HOW DO YOU FIND THE BEST LOCAL PRODUCE? IS THAT FOUND IN THE MARKETS?
Pierre Gagnaire: To discover exquisite vegetables for our menu, we make trips to Dalat in the country. In Dalat, we source ingredients like lobster and crayfish. Additionally, we incorporate items such as tuna, avocado, and various fish products from Japan and Australia. Surprisingly, nothing in our menu originates from France except for the batter we use.
AND WHAT’S THE PROCESS LIKE AFTER YOU FIND THE PRODUCT?
Pierre Gagnaire: I suggested a menu concept that captures the essence of Paris. The chef and I have been refining and tweaking this menu for several weeks, working closely together whenever possible. Collaboration is our preferred approach because it allows us to make adjustments as needed. Our partnership is flexible, and nothing is set in stone. The journey began with Florian, and he remains attentive to my input and ideas.
NOTHING IS SET IN STONE, THAT SOUNDS INTERESTING. CAN YOU EXPLAIN FURTHER?
Pierre Gagnaire: Consider an exquisite product, such as Japanese fish. This product’s quality is at its peak for approximately one month. However, in the following month, it may not maintain the same level of excellence. It might be the same type of fish or a different variety, and this rotation occurs every two months. Occasionally, we need to adapt and change certain elements of our menu to ensure that everything harmonizes well with the rest of our offerings.
ONCE THE DISH IS FINALIZED, WHAT’S THE PROCESS LIKE IN DECIDING PLATING AND PRESENTATION?
Pierre Gagnaire: Creating culinary art is a subjective endeavor. What one person finds beautiful, another might not. Our primary focus is on taste, and we consider ease of consumption and presentation as complementary elements. We aim for our menu to be dynamic and not limited to just four ingredients paired together. Taste remains our central goal.
Back in 1984, during my visit to Japan, I was intrigued by something I hadn’t experienced in Europe before. While I wasn’t particularly a fan of Japan, I admired the elegance of their approach, their table settings, and the simplicity and sophistication of Japanese-influenced cuisine. At that time, this influence was relatively new, and it left a lasting impression on me.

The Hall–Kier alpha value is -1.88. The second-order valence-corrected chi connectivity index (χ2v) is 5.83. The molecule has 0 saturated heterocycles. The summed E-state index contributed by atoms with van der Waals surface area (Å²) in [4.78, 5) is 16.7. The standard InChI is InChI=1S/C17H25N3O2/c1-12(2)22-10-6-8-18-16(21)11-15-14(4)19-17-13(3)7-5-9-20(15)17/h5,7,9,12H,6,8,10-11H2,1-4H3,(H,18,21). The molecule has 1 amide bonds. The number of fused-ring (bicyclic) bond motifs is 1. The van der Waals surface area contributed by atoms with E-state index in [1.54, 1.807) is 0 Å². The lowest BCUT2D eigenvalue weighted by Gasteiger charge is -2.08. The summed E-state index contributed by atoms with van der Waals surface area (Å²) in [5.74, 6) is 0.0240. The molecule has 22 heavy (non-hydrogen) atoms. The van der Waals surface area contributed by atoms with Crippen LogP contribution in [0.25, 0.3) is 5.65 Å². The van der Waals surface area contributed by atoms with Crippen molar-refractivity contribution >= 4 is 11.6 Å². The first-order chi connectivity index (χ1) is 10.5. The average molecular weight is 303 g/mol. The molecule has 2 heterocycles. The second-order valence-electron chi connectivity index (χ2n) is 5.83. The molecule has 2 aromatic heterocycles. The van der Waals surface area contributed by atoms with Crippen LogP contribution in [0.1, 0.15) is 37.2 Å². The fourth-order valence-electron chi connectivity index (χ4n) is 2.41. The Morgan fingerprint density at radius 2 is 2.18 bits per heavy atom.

When I began my culinary journey, I was initially more interested in the visual aspect of food presentation, placing it ahead of taste. However, over time, my perspective has shifted, and now, taste takes precedence. While presentation can be important, it’s no longer enough to impress people. Things that might have been novel 40 years ago, like ginger and coriander, have become commonplace today.
IS THERE A DIFFERENCE BETWEEN LUXURY DINING AND REGULAR DINING?
Pierre Gagnaire: Luxury dining is about providing guests with a unique dining experience, every element transformed into an extraordinary object, creating special moments for diners. This encompassed not only the food but also the wine, the plates, and even the presence of flowers. It celebrated simplicity as much as complexity, whether it was a perfectly roasted chicken or a piece of cheese paired with a glass of wine. The focus was on elevating even the simplest of things and presenting them as perfect culinary experiences.
THE MICHELIN GUIDE ALREADY ARRIVED TO VIETNAM THIS JUNE. AND HANOI HO CHI MINH HAS BEEN INCLUDED, AND MAYBE DA NANG IN THE FUTURE. DO YOU WANT LA MAISON TO BE IN THE LIST OF MICHELIN?
Pierre Gagnaire: Yes, we aim for the stars. It’s challenging but important for our mission.
WHAT IS YOUR STRATEGY?
Pierre Gagnaire: The process of culinary excellence is somewhat elusive, and we don’t possess all the answers for creating those magical moments. Honesty is paramount in our approach. While people often seek recognition through awards and stars, it’s important to acknowledge the financial aspect of running a restaurant.